The University of Florida Levin College of Law is joining the MOOC revolution on a global scale. The law school’s first Massive Open Online Course began May 1, with The Global Student’s Introduction to U.S. Law.
The course is free and open to all — admission to UF is not required — and is intended to appeal particularly to pre-law undergraduate students and international lawyers or students contemplating further study of the U.S. legal system. By June, there were 18,000 students from across the globe signed up for the course.
“Our new MOOC provides an opportunity to literally anyone with computer access anywhere in the world to learn more about U.S. law and our legal system and for some to learn whether pursuing a career in law would be personally interesting and rewarding,” UF Law Dean Robert Jerry said.
The eight-week course offers an overview of the U.S. legal system and how it compares to other legal systems around the world, and is taught by an eightmember team of some of UF Law’s top faculty members and scholars. Students will leave the class with basic concepts and terminology in the fields of constitutional law, criminal law and contract law.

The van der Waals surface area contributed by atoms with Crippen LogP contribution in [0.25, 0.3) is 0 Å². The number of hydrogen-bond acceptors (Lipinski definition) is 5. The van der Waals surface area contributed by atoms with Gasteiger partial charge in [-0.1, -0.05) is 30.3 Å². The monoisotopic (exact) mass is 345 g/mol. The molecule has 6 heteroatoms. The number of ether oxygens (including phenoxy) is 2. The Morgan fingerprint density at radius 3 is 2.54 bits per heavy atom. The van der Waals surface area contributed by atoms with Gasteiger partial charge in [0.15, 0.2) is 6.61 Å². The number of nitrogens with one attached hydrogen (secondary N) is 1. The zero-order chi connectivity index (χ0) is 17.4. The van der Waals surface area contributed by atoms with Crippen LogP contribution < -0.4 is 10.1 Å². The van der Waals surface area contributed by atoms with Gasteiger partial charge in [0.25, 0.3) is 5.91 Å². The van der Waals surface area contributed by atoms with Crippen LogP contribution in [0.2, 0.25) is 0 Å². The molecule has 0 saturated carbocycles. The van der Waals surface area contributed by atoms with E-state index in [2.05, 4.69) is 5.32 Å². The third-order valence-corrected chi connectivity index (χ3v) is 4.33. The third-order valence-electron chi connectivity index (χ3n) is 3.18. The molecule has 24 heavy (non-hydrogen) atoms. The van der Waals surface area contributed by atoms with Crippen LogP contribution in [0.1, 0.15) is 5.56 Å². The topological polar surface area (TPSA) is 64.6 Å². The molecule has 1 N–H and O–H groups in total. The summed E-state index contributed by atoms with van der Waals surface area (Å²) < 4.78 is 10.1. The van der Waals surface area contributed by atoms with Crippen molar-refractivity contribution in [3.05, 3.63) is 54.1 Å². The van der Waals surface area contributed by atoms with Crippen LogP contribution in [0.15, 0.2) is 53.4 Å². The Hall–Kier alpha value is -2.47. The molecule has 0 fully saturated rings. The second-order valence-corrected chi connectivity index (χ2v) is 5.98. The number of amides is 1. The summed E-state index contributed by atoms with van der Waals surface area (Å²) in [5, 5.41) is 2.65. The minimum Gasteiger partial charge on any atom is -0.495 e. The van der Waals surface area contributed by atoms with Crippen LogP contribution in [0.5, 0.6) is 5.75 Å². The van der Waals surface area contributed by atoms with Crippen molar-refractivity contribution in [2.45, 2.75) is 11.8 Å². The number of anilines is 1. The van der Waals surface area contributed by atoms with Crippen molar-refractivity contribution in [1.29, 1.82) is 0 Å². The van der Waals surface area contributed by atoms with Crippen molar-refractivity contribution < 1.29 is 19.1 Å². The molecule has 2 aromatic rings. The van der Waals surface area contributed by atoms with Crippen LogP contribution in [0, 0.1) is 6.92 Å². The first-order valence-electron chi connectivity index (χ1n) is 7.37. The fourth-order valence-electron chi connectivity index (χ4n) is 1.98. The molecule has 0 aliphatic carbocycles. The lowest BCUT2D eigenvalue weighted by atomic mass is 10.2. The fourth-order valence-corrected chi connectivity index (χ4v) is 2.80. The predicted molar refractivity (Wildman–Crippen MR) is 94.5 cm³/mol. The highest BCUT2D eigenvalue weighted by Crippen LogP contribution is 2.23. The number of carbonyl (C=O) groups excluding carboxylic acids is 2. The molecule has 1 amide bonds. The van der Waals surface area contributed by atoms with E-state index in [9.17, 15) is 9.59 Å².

“For curious students, the MOOC is a great opportunity to explore — and not just to explore the subject, but also to explore UF Law,” Jerry said.
Last year, the University of Florida became the first university in the state to offer MOOCs, with almost 100,000 students enrolled in four courses at the time of launch last spring.
Through its partnership with MOOC industry leader Coursera, UF Law stands to gain expertise in designing, marketing and staging a course for tens of thousands of students at a time. Coursera’s invitationonly consortium includes 98 universities worldwide. UF is Coursera’s only member in Florida.
Students can register at any point after the course begins. They will not receive credit for coursework.